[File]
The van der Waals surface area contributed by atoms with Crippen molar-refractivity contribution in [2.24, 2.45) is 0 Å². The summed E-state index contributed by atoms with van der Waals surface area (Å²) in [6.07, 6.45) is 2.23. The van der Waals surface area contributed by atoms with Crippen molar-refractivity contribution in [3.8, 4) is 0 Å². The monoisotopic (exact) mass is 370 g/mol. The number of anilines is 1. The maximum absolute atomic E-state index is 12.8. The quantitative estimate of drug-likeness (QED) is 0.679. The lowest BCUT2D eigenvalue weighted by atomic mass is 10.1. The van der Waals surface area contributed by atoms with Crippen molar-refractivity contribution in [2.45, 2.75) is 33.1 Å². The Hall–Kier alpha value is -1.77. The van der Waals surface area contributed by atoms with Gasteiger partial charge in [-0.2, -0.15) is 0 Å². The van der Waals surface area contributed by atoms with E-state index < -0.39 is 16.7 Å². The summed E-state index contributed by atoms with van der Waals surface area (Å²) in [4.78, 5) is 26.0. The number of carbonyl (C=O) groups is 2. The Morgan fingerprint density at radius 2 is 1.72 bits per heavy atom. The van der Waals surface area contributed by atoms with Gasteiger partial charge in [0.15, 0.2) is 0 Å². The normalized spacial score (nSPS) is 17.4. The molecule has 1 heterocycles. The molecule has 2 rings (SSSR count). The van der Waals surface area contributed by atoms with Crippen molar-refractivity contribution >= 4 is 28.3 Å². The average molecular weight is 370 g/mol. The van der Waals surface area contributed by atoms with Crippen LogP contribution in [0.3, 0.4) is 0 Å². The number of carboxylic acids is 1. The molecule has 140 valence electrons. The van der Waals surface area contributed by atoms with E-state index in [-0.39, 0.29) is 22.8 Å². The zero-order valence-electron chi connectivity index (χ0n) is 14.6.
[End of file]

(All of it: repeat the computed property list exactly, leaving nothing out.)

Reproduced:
The van der Waals surface area contributed by atoms with Crippen molar-refractivity contribution in [2.24, 2.45) is 0 Å². The summed E-state index contributed by atoms with van der Waals surface area (Å²) in [6.07, 6.45) is 2.23. The van der Waals surface area contributed by atoms with Crippen molar-refractivity contribution in [3.8, 4) is 0 Å². The monoisotopic (exact) mass is 370 g/mol. The number of anilines is 1. The maximum absolute atomic E-state index is 12.8. The quantitative estimate of drug-likeness (QED) is 0.679. The lowest BCUT2D eigenvalue weighted by atomic mass is 10.1. The van der Waals surface area contributed by atoms with Crippen molar-refractivity contribution in [2.45, 2.75) is 33.1 Å². The Hall–Kier alpha value is -1.77. The van der Waals surface area contributed by atoms with Gasteiger partial charge in [-0.2, -0.15) is 0 Å². The van der Waals surface area contributed by atoms with E-state index < -0.39 is 16.7 Å². The summed E-state index contributed by atoms with van der Waals surface area (Å²) in [4.78, 5) is 26.0. The number of carbonyl (C=O) groups is 2. The Morgan fingerprint density at radius 2 is 1.72 bits per heavy atom. The van der Waals surface area contributed by atoms with Gasteiger partial charge in [0.15, 0.2) is 0 Å². The normalized spacial score (nSPS) is 17.4. The molecule has 1 heterocycles. The molecule has 2 rings (SSSR count). The van der Waals surface area contributed by atoms with Crippen molar-refractivity contribution >= 4 is 28.3 Å². The average molecular weight is 370 g/mol. The van der Waals surface area contributed by atoms with Crippen LogP contribution in [0.3, 0.4) is 0 Å². The number of carboxylic acids is 1. The molecule has 140 valence electrons. The van der Waals surface area contributed by atoms with E-state index in [-0.39, 0.29) is 22.8 Å². The zero-order valence-electron chi connectivity index (χ0n) is 14.6.